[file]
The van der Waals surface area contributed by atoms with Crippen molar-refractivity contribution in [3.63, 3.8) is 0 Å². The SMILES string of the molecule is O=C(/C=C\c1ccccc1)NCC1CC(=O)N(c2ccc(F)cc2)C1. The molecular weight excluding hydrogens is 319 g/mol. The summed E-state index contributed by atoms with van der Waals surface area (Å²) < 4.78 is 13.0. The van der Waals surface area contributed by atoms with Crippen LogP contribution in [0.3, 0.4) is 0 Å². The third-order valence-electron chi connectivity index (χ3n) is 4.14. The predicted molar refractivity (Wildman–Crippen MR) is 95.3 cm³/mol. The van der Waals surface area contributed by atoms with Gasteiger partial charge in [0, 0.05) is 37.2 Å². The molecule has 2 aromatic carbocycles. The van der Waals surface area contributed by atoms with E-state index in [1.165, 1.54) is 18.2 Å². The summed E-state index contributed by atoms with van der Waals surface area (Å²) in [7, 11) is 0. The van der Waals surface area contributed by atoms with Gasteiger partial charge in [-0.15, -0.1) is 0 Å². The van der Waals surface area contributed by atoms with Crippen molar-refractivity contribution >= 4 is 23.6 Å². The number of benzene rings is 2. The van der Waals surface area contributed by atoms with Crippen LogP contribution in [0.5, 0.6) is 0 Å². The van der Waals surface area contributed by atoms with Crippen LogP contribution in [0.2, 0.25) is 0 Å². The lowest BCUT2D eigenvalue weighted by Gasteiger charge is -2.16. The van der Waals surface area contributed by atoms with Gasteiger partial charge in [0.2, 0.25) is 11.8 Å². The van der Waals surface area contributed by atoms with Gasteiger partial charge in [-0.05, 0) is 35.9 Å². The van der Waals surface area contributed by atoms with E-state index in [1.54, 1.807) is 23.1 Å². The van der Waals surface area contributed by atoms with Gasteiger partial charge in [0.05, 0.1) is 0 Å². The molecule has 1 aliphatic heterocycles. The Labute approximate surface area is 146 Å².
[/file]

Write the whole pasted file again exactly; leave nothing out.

The van der Waals surface area contributed by atoms with Crippen molar-refractivity contribution in [3.63, 3.8) is 0 Å². The SMILES string of the molecule is O=C(/C=C\c1ccccc1)NCC1CC(=O)N(c2ccc(F)cc2)C1. The molecular weight excluding hydrogens is 319 g/mol. The summed E-state index contributed by atoms with van der Waals surface area (Å²) < 4.78 is 13.0. The van der Waals surface area contributed by atoms with Crippen LogP contribution in [0.3, 0.4) is 0 Å². The third-order valence-electron chi connectivity index (χ3n) is 4.14. The predicted molar refractivity (Wildman–Crippen MR) is 95.3 cm³/mol. The van der Waals surface area contributed by atoms with Gasteiger partial charge in [0, 0.05) is 37.2 Å². The molecule has 2 aromatic carbocycles. The van der Waals surface area contributed by atoms with E-state index in [1.165, 1.54) is 18.2 Å². The summed E-state index contributed by atoms with van der Waals surface area (Å²) in [7, 11) is 0. The van der Waals surface area contributed by atoms with Gasteiger partial charge in [-0.15, -0.1) is 0 Å². The van der Waals surface area contributed by atoms with Crippen molar-refractivity contribution >= 4 is 23.6 Å². The number of benzene rings is 2. The van der Waals surface area contributed by atoms with Crippen LogP contribution in [0.5, 0.6) is 0 Å². The van der Waals surface area contributed by atoms with Crippen LogP contribution in [0.2, 0.25) is 0 Å². The lowest BCUT2D eigenvalue weighted by Gasteiger charge is -2.16. The van der Waals surface area contributed by atoms with Gasteiger partial charge in [0.2, 0.25) is 11.8 Å². The van der Waals surface area contributed by atoms with Gasteiger partial charge in [-0.05, 0) is 35.9 Å². The van der Waals surface area contributed by atoms with E-state index in [1.54, 1.807) is 23.1 Å². The van der Waals surface area contributed by atoms with Gasteiger partial charge in [0.05, 0.1) is 0 Å². The molecule has 1 aliphatic heterocycles. The Labute approximate surface area is 146 Å².